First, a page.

• Losing track of connection: connecting more with your phone than your child's academics or interests. Your child connecting more with Facebook or Instagram then conversing with the family. You are connecting more with work than family time. Losing track of connection with each other and yourself. Remember, you are important too!

Ok, all of that is what doesn't work. So here are some alternatives to try:

  • Consistency: children thrive with structure and consistency. They crave it. Set limits for choices and behaviors. If children do not have limits they act out because they are left unbridled, roaming free. Set the ground rules for your home (including electronics) and then stick to them. Decide to change a rule, that's fine. Think it through and when you change it stick to it. No waffling back and forth, ping ponging between rules. Do that and your child will be ruling your house in no time.
  • Do what is truly best for your child: this means telling them No at times. Your life has not been easy. You have learned from adversity and failure. Allow your child the same opportunities. Coming to their rescue every time they face a challenge robs them of vital life experiences. 
  • Cultivate gratitude and joy: What we shine light on grows. Spend your time harping on all the ways your child falls short and you will quickly severe your relationship with your child. Focus instead on the daily practice of expressing thanks as a family for each other. Take time to share encouragement (not praise) for accomplishments. Communicate thanks for the things you have and don't take them for granted. How is it that your child is not happy when they have everything they could possibly want? Bingo! There is nothing left for them to desire or work for. They grow bored. Your child takes material things for granted because they are expected. Recapture gratitude and unlock joy. "There is no joy without gratitude." - Brene Brown.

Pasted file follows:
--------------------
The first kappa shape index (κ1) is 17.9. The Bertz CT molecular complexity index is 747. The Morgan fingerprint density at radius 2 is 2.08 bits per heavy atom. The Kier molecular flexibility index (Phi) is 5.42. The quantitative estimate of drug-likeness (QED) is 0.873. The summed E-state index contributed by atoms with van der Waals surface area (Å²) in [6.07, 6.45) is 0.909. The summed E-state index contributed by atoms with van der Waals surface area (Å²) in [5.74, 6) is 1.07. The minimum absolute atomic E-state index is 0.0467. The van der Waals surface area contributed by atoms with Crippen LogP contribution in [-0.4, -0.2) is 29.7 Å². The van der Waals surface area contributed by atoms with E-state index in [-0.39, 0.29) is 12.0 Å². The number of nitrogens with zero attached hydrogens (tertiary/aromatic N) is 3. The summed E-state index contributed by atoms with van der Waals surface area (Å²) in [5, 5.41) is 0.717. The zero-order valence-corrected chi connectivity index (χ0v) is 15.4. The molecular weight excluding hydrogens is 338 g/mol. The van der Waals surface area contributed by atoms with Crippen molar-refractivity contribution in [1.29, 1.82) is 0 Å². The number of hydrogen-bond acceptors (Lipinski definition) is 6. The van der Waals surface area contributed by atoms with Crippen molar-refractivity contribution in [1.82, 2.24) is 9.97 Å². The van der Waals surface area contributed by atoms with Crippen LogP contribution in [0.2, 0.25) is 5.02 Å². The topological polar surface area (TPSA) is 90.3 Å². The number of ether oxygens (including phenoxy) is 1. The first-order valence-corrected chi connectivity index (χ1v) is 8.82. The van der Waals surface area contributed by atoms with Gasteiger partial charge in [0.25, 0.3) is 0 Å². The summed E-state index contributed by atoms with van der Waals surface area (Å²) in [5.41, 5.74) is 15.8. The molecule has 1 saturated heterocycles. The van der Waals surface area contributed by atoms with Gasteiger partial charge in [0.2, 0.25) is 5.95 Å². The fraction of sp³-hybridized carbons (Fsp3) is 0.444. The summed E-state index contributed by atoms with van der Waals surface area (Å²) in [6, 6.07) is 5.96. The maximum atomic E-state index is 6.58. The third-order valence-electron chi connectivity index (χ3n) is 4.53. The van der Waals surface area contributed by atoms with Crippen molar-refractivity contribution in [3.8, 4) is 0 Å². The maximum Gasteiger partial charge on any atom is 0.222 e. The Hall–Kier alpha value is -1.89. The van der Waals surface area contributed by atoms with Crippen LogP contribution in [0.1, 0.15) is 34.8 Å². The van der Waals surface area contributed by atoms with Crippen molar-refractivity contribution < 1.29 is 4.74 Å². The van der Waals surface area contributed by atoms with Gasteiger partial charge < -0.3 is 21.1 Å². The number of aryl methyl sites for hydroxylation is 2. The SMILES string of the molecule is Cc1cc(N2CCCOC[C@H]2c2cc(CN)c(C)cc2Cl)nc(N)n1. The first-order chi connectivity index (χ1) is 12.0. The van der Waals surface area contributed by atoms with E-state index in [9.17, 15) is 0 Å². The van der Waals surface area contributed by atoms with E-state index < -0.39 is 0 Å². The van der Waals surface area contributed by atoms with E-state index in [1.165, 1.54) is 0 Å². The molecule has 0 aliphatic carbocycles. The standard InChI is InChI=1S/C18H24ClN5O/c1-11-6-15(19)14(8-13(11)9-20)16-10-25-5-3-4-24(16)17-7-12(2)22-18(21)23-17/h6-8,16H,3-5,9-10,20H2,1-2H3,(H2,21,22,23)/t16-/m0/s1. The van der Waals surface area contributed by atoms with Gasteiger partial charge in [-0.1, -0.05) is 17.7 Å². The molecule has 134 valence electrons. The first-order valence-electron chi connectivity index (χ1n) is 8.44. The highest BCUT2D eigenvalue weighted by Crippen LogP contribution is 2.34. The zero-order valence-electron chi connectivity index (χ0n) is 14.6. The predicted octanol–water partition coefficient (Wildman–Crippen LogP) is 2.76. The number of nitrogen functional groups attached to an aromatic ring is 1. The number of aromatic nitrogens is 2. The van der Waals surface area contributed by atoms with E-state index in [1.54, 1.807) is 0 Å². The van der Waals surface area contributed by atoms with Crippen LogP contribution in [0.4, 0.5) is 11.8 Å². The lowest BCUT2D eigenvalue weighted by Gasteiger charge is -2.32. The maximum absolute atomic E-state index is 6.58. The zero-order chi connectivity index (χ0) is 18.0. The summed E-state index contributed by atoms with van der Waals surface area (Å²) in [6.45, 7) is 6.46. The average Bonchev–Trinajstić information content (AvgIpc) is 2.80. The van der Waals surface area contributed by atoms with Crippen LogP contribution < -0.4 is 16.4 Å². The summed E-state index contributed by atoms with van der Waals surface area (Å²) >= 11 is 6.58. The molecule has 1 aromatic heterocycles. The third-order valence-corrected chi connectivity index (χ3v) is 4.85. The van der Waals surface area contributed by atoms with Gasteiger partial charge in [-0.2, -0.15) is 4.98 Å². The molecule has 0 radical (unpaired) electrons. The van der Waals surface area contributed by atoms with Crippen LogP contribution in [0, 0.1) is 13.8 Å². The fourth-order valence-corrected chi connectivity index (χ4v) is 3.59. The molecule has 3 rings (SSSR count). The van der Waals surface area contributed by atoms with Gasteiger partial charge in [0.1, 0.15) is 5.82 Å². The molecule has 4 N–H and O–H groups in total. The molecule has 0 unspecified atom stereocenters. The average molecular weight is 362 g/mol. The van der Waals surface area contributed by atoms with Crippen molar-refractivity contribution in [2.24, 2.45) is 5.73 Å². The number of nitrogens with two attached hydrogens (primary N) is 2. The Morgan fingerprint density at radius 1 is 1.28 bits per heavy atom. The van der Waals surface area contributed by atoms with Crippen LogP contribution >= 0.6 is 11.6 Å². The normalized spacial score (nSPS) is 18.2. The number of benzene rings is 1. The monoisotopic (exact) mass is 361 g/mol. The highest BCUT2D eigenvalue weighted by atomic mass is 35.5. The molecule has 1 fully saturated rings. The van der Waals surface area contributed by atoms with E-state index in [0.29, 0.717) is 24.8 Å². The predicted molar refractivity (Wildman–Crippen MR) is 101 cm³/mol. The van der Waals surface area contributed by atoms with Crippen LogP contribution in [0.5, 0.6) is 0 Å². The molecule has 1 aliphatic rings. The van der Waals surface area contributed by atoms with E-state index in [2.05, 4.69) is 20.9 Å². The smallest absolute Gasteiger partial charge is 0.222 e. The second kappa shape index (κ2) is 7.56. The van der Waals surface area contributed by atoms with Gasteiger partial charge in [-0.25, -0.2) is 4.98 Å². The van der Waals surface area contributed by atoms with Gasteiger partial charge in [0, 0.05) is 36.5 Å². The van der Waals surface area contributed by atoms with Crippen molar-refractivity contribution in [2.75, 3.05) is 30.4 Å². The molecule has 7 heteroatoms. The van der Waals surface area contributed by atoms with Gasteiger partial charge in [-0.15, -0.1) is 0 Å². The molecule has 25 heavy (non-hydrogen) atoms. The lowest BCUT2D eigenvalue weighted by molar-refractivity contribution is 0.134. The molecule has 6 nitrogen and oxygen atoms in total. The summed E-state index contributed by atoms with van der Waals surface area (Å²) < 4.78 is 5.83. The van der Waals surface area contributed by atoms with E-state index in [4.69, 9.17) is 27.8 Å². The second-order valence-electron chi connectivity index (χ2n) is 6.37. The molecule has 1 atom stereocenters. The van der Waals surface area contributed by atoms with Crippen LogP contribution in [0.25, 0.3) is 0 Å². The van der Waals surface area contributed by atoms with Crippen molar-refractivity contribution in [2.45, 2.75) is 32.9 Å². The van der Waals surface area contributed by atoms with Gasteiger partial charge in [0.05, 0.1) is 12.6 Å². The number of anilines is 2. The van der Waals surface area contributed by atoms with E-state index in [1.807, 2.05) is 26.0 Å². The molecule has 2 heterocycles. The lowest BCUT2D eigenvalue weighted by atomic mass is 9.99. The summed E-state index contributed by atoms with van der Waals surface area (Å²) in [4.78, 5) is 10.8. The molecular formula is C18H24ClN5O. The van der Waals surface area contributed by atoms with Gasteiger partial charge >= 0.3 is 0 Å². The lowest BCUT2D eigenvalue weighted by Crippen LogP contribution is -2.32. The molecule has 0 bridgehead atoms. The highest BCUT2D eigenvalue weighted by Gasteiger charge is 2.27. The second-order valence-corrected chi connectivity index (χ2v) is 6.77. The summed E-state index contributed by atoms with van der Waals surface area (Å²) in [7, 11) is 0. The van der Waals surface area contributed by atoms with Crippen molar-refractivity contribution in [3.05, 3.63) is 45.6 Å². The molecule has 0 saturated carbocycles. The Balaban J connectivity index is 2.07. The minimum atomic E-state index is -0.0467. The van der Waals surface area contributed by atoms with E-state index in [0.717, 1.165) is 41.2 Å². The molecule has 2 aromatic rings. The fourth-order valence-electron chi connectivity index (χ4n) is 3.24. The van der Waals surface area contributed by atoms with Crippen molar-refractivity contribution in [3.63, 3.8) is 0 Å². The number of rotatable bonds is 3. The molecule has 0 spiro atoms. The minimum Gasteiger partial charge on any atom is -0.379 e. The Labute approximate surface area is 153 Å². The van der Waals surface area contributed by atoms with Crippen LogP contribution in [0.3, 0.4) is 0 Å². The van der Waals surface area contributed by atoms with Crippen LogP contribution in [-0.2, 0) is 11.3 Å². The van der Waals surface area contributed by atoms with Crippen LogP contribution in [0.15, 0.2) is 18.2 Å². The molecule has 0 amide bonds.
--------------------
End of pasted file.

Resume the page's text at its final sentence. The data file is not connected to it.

• Be a model for your child: let your behavior communicate what you desire from your child. Your child is always listening. Even when you think they aren't listening, they are. So if you desire them to speak respectfully to others (including you), speak that way to them and others. No matter what. Yes, even when they yell at you and use language and names. Take ownership of your mistakes, ask them for forgiveness - without allocating blame to them (ie. I am sorry I yelled when you didn't follow my directions) or asking them to apologize for their part.
  • Connect, connect, connect: spend time with your child, play with your child. Show interest in their lives. Sit down with them and go over their homework. Talk about their day, the books they are reading, and their friends. Put down the device. Give them your undivided attention. Do fun things together, that do not involve screen time. Division within the house occurs when loved ones stop acting loving toward one another. This happens when they forget what that looks like. It is a faded memory. Start creating new memories. 

This entry started off with a clip of a "devil" child. While you likely do not have a "devil" child, perhaps they are difficult more days than not. And it likely didn't happen over night. So prepare yourself as this is going to take some work to bring about change. BUT, there is hope! It may include relearning how to communicate and connecting with one another. It may call for both of you processing hurts and frustrations that have been experienced. Remember, you are not alone and help is available. In the end, picture yourself holding your son or daughter close to you and saying, "This is my child." In the end, it is so worth it!